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Two in three IT employers struggle to recruit staff with adequate digital skills

Three quarters (77%) of surveyed senior UK IT decision-makers claimed that they are currently facing a digital skills gap in their organisation

More than two in three (69%) IT employers are struggling to recruit new staff members with adequate digital skills, according to recent research from Open University.

The survey found that three quarters (77%) of the 425 senior UK IT decision-makers claimed that they are currently facing a digital skills gap in their organisation.

Digital skills are in high demand due to the range of benefits that they can offer to an organisation. Almost one in two (48%) of surveyed IT employers believe that digital skills will increase their business’ profitability, while 46% see them as a way of improving productivity within the business and making the company more competitive in the marketplace (45%).

Despite this, 57% of employers claim that their organisation doesn’t invest enough in digital skills.

While struggling to recruit adequately-skilled staff, half (48%) of the UK-based IT decision-makers believe that upskilling their current employees would help them avoid expensive new hires.

However, 62% of the respondents admitted that they are also finding it difficult to upskill their current employees with the digital skills required for their organisation. This includes cyber security, which is the most in-demand skill lacked by 42% of organisations, as well as software development (36%) and network engineering (24%).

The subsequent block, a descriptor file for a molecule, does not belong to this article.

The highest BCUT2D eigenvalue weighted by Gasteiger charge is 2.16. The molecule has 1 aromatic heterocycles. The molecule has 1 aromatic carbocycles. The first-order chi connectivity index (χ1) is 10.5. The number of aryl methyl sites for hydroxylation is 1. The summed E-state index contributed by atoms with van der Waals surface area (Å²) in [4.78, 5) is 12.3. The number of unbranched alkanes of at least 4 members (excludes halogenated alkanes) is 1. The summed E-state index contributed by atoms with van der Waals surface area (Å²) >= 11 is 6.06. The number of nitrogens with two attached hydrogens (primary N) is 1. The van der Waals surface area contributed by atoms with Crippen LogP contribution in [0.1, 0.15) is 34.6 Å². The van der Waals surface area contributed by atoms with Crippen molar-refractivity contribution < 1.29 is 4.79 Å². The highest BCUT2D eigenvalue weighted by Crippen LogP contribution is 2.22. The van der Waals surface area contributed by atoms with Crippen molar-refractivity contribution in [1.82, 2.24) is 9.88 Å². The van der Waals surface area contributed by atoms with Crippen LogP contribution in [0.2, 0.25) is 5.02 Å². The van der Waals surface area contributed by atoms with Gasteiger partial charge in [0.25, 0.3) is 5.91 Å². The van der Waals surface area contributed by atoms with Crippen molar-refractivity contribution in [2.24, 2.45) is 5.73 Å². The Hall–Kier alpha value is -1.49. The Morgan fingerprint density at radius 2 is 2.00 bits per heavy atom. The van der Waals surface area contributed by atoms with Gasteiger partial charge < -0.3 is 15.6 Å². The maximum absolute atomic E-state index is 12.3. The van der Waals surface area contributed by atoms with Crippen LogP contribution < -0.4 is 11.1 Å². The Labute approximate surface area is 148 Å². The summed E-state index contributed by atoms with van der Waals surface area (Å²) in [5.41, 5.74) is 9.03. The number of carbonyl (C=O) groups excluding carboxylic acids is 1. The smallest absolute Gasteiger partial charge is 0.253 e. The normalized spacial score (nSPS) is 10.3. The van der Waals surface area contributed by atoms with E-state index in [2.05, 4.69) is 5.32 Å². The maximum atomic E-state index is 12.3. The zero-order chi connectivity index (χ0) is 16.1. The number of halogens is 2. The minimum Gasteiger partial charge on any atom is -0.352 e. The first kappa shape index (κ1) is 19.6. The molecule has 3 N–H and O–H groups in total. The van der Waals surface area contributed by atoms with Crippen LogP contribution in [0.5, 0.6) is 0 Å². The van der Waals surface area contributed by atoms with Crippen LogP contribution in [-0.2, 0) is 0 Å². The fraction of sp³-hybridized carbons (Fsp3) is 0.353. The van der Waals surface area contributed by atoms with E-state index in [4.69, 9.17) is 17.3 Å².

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Commenting on the findings, the Open University’s director of Apprenticeships and Higher Technical Qualifications (HTQs) Jacky Hinton said that the survey “shows that it can be challenging to recruit staff into digital roles and keep existing employees up to date with relevant digital skills” as organisations’ reliance on digital capabilities increases.

Hinton described HTQs as “a new route to provide the skills needed to close some of these critical gaps in organisations”. 

“Approved by the Institute for Apprenticeships and Technical Education, they have been developed in collaboration with employers against particular occupational standards. The Open University is proud to be one of the first institutions to offer HTQs in network engineering and software development, which as the results show, are some of the roles that employers lack and are finding it challenging to recruit for,” she added.

The findings come five months after the UK reached an “all-time high” in the digital skills shortage, including a major shortage of talent in cyber security, big data analytics, and technical architects.

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